The Protestants have certainly no rea- Co. Fermanagh.—Lisnaskea, 2. son to regret that their cause was assigned Co.Westmeath.-St. Peter's Church, to such an advocate as Mr. Pope; or, that Atblone, 1. beir views, feelings and systems were so Co. Carlow.-Kjledmond Church, 2.
HUNDRED AND FORTY.
On Sunday, April 1, the numbers were Co. Limerick.—Kilquane Church. as follows:
near Limerick, a lady ; Askeaton, 2. Co. Dublin.-Christ's Church Cathe. Co. Derry. --In Londonderry Cathedral, 1; St. James's Church, 2; King's dral, 2 ; in Strabane Church, 2. Hospital Chapel, 1 ; Lucan, 3.
Co. Armagh. – Armagh, 2 ; Mulla, Co. Wicklow.-Bray, 12.
brack, 1. Co. Cavan.-Cavan, 1 ; Virginia, 7; Killinkere, 1; Denn, 2.
On Sunday, April 22, the number of Co. Fermanagh.—Enniskillen, 2. conformists was as follows: Co. Kildare.— Timolin, I.
Dublin.- At St. Jobn's Church, 2; Co Leitrim.-Carrick on Shannon, at Booterstown Church, 2. 6; Killenummery, 3.
Co. Cavon.-In the Church of Denn, Co. Tyrone.--Arboe, 6.
3; Killeshandra, 3 ; Virginia, 5; BallyCo. Roscommon.- Lougbglyn, 1. baise, 1 ; Bailieborougb, 1; Arvagb, 2. Co. Down.-Maghera, 1.
Co Mayo.-Ballina, 8. Co. Sligo,-Killoran, 6; St. John's Co. Galway.-Clontuskert, diocese of Churcb, Sligo, 4.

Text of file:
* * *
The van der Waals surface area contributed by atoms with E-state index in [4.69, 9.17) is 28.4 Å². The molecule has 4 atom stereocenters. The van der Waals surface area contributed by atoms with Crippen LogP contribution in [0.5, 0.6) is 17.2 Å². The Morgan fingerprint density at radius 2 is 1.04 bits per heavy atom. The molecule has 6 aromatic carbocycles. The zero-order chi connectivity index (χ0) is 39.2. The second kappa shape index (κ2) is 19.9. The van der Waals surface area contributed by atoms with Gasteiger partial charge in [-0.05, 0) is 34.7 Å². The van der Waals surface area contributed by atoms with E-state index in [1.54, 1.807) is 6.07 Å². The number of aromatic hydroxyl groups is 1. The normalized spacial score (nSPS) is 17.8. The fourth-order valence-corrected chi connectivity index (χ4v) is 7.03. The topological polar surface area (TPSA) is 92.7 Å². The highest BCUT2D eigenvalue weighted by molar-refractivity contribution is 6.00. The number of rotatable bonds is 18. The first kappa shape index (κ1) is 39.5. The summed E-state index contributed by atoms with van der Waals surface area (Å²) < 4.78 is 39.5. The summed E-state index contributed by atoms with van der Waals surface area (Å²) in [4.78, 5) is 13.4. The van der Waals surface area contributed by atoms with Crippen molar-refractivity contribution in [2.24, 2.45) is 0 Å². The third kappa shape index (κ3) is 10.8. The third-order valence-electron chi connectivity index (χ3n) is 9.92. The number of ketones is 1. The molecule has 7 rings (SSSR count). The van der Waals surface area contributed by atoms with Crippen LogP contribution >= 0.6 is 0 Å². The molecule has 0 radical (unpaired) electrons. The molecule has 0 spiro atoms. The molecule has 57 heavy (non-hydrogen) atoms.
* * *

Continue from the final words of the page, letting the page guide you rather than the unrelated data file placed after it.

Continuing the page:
Clonfert, I. Co. Monaghan.- Ballybay, 2; three Co. Roscommon.-Balinlough, 3. others wbo had offered themselves were deferred until further examinations.
It appears that the number of persons
that have publicly renounced "Popery in On Sunday, April 8, the number of Ireland, from October 8th, 1826, to conformists was as follows;
April 22d, 1827, inclusive, amounts to Dublin. - St. Bride's Church, 1 ; St. upwards of one THOUSAND Werburgh's Church, 2,
Co. Wicklow. – Nupu's-cross, 1; Del. gany, 2.
We shall present our readers with the Co. Down.-Maghera Church, 4. following extracts from our corresponde
Co. Galway.- Clontuskert, diocese of ence, which we think will be perused Clonfert, 1, a schvol-master.
with interest. Co. Cavan. - Killesbandra, 2; Bailie- The following is from a clergyman in borough, 1; Ballyconnell, 3.
the county Westmeath:-"I have had a Co. Monaghan.-Carrickmacross, 1. Convert here last December: he was Co. Longford.- Longford 1.